The article examines the role of “wolvish” characteristics and their association with Jewish identity in Shakespeare’s The Merchant of Venice. Scholars have long noted the tendency of non-Jewish characters in the play to identify Shylock as canine. But this canine character, although fixed in its essence to Shylock, never remains the same, fluctuating between the various designations of “dog,” “cur,” and “wolf.” The essay argues that whereas the “dog” and “cur” designations function as manifestations of Christian typological thinking, the description of Shylock as a “wolf” belongs in a mythic view of humans and their place in the world. Thus, in The Merchant of Venice it is not only the human-animal distinction that remains unstable, but also the category of the “animal” itself. At stake is the accommodation of two different conceptions of animality: one belonging in Christian typology, and the other rooted in a mythical natural history. The distinction between these different categories, far from being trivial, has political, legal, and theological implications.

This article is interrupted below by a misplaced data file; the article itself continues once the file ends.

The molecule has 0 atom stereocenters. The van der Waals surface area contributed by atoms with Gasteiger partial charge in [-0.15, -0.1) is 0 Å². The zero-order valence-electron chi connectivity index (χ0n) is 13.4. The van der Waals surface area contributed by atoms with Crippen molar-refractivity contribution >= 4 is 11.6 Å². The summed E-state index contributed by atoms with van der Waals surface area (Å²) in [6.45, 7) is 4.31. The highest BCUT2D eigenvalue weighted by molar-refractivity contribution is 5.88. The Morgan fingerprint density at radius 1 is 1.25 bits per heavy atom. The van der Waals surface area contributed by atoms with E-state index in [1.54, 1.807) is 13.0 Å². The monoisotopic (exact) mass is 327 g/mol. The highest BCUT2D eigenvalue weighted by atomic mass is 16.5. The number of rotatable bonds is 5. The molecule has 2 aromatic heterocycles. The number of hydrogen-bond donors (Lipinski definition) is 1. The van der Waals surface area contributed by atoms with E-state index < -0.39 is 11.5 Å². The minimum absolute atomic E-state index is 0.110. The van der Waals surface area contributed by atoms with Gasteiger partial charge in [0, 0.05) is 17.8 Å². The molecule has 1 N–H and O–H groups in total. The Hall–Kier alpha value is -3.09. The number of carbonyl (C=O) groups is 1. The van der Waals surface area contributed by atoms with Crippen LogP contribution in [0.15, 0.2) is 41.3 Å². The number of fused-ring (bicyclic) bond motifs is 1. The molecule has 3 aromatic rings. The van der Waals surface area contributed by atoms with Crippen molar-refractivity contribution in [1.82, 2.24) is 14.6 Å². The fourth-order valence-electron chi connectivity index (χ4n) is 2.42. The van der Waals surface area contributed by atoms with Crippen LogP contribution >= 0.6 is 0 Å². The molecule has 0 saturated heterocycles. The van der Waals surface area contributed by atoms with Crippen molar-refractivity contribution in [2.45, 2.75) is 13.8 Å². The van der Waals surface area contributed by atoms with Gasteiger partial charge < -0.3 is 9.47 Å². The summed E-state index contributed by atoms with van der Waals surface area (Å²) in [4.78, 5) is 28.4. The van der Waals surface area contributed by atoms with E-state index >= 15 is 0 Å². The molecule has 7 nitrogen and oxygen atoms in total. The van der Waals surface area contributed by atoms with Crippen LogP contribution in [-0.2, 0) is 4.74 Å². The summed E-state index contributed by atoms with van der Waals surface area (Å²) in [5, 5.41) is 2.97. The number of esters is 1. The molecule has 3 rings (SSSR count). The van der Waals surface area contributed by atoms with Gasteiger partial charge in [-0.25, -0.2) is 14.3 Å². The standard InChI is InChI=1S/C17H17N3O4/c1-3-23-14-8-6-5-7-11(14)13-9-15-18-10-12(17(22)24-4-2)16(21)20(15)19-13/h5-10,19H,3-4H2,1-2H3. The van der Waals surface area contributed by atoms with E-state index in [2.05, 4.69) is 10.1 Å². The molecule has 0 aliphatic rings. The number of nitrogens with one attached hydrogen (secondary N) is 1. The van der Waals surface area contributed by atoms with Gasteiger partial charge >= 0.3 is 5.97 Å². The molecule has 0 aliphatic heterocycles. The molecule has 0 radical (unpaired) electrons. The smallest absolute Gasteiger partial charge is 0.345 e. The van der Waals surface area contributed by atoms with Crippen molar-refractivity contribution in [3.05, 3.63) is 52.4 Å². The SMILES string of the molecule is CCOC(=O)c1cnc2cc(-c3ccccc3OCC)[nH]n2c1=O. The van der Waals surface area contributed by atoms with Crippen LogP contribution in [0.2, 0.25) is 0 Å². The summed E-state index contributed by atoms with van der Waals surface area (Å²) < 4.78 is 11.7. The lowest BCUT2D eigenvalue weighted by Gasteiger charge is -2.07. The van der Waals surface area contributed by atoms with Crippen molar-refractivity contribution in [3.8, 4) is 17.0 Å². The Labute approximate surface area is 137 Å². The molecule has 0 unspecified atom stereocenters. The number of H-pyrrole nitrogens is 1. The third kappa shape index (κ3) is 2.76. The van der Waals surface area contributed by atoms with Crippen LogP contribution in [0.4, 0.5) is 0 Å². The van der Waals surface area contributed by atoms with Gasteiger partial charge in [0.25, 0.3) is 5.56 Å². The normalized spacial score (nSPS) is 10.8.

issue 23 / n.1 (2023) by Noam Pines